Arab Israeli killed during clashes with police

An Israeli policeman stands outside a police station in the Arab city of Kfar Qassem in central Israel after a man was killed during clashes as protesters attempted to storm the station overnight on June 6, 2017 (AFP Photo/AHMAD GHARABLI) (AFP)

Jerusalem (AFP) - A young Arab Israeli man was killed during clashes in central Israel after protesters attempted to storm a police station, police said Tuesday.

The death late Monday in the Arab city of Kafr Qassem followed the arrest of a wanted man in a roadside inspection, police spokesman Micky Rosenfeld said.

Residents tried to prevent the arrest by throwing stones at police but forces managed to take the suspect to a station.

During the night, rioting erupted, Rosenfeld said in a statement.

"Masked residents attacked the local police station and as a result of a life-threatening situation, a private security guard fired shots.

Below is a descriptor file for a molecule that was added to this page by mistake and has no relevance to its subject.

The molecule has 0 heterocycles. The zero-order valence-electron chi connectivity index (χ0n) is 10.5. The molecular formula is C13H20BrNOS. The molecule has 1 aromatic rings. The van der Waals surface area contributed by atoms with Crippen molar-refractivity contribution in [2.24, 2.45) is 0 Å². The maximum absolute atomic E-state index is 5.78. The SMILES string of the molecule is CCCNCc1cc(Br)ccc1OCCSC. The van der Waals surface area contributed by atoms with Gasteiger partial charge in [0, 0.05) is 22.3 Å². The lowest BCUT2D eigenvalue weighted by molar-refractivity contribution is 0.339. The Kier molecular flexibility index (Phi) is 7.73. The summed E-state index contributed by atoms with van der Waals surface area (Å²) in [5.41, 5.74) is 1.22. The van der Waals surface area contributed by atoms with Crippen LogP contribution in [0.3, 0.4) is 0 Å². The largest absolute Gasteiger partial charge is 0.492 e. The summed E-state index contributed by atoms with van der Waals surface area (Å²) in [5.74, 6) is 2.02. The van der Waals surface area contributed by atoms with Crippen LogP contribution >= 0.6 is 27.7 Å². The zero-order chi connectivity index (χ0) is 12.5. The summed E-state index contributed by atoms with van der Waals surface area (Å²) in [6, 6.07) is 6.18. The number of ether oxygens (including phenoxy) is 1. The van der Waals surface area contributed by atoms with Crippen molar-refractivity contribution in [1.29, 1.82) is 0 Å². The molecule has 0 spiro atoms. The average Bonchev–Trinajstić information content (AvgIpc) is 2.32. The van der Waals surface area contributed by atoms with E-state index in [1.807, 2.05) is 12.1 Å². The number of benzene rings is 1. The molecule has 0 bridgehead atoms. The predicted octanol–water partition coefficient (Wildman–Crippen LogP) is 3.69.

"A short while after, a local resident (taken) to hospital in serious condition died."

The man was identified as Mohammed Taha, 21.

Taha's father Mahmud alleged his son was killed in "cold blood" and argued that he had been part of a peaceful march.

"He was hit by three bullets to the head," he told AFP. "If he was posing a danger, it was possible to shoot him in the legs without killing him."

Adel Budeir, a lawyer who said he was at the scene, also alleged Taha was murdered.

"I tried to approach the police post and I said to the youths to let me through," he said.

"When I was a few metres from the police post, a guard opened a backdoor, fired and closed the door again. Mohammed Taha was not posing a danger at that time. It was the guard who was a danger."

Ayman Odeh, head of the predominately Arab Joint List alliance in the Israeli parliament, alleged: "The police would have never killed a Jewish protester."

Arab Israeli officials also called for a general strike and protests later in the week over the incident.

Kafr Qassem is home to around 20,000 residents, most of them Arabs, and is close to the so-called Green Line separating Israel from the occupied West Bank.

In 1956, Israeli forces killed 47 people while enforcing a curfew in the area. In 2014, Israeli President Reuven Rivlin described that event as a "terrible crime".

Arab Israelis are descendants of Palestinians who remained on their land after the 1948 creation of Israel. They have full Israeli citizenship but have long complained of discrimination.